Trust is on opposite side of the word Secure. More you (the internet surfers) trust your society, smaller the locks (passwords) are.
NCC Group has published a set of security standards that you'll have to follow if you want to operate a .trust website. The company owns the rights to sell dot-trusts, and uploaded the 124-page policy document [PDF] earlier this month. It provides a technical rundown covering network security to secure DNS settings, and NCC …
Nice in theory, but I can't see how this can work in the long run as they have a conflict of interest.
Nobody wants to lose a paying customer, and ultimately that's what they'd have to force themselves to do if they want to have a trusted service. With targets to meet they will ultimately be inclined to keep the customer.
Without divulging my employer, I'll simply say we we received a visit from the NCC group encouraging us to register ourcompany.trust. What the story doesn't overtly say is that you can't register a .trust simply by meeting all the rules... you must ALSO pay the NCCGroup more than $100,000 USD/year to monitor your organization to see that you are complying with their requirements.
I suggest it's a business model that's doomed to fail- ESPECIALLY if something like ".secure" is available that isn't so monopolistic in nature. Finally, the whole .trust model only works if nothing in the .trust domain is ever compromised. However, the moment something in the .trust domain *is* compromised, I no longer have reason to ".trust" the system/process/registrar (pun intended).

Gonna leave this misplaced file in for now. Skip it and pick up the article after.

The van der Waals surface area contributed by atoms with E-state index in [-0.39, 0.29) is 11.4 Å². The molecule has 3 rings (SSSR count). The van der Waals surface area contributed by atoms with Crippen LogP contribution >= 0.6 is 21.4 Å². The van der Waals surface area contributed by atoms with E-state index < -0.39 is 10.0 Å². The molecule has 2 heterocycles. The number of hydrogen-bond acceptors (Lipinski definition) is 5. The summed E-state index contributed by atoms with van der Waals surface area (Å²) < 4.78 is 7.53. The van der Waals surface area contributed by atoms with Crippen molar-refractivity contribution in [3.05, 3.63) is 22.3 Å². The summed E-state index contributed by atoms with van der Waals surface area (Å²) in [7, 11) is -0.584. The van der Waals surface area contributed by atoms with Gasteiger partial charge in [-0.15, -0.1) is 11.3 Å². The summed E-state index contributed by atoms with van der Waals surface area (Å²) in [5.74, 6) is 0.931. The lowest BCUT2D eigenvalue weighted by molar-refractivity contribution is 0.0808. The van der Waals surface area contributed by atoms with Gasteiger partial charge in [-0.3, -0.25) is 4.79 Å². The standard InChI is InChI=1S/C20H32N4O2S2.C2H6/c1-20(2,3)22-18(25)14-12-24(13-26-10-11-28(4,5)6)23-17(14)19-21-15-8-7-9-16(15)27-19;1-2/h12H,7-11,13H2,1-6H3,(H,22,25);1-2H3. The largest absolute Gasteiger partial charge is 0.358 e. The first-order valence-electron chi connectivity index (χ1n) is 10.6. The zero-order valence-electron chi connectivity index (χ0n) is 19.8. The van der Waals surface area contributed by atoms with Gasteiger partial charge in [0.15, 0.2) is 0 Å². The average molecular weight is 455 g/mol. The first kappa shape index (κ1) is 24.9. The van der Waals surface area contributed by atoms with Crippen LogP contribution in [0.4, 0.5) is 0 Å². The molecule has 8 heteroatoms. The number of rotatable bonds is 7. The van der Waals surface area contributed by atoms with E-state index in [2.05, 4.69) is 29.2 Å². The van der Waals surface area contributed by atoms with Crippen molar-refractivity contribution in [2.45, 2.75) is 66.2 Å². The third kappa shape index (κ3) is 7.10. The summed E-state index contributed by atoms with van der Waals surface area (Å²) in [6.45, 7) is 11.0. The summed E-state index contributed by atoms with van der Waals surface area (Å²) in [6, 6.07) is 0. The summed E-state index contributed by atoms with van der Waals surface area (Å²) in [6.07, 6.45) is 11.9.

"r a .trust simply by meeting all the rules... you must ALSO pay the NCCGroup more than $100,000 USD/year to monitor your organization to see that you are complying with their requirements."
You've registered this name specifically to make the world aware of this.
How very public spirited of you.
The problem with the scenario is that, in spite of all the safeguards in place, a Trent is still needed. Thing is, as we've seen, Gene and Mallory have gotten smart and are now starting to target Trent in an attempt to subvert or impersonate Trent (think dodgy CAs). The bigger he is, the bigger the target is on his back.
I expect banks will sign up in droves.
Many are keen to address the worries that lots of their customers have about online security. $100k a year isn't even small change for them, and you can imagine the hype they will use with it to reinforce their "your security is our priority" message.
It doesn't really matter whether .trust sites are more secure or not, only that the bank customers believe that they are.
Ignoring the cost of .trust itself, the guidelines in the policy document make a LOT of sense, and they are not excessively onerous. I'd go so far as to say that every website - indeed every Internet-connected organisation - should implement them.
The trick is with auditing. Surely someone can do that for less than $100K per annum?
Biting the hand that feeds IT © 1998–2021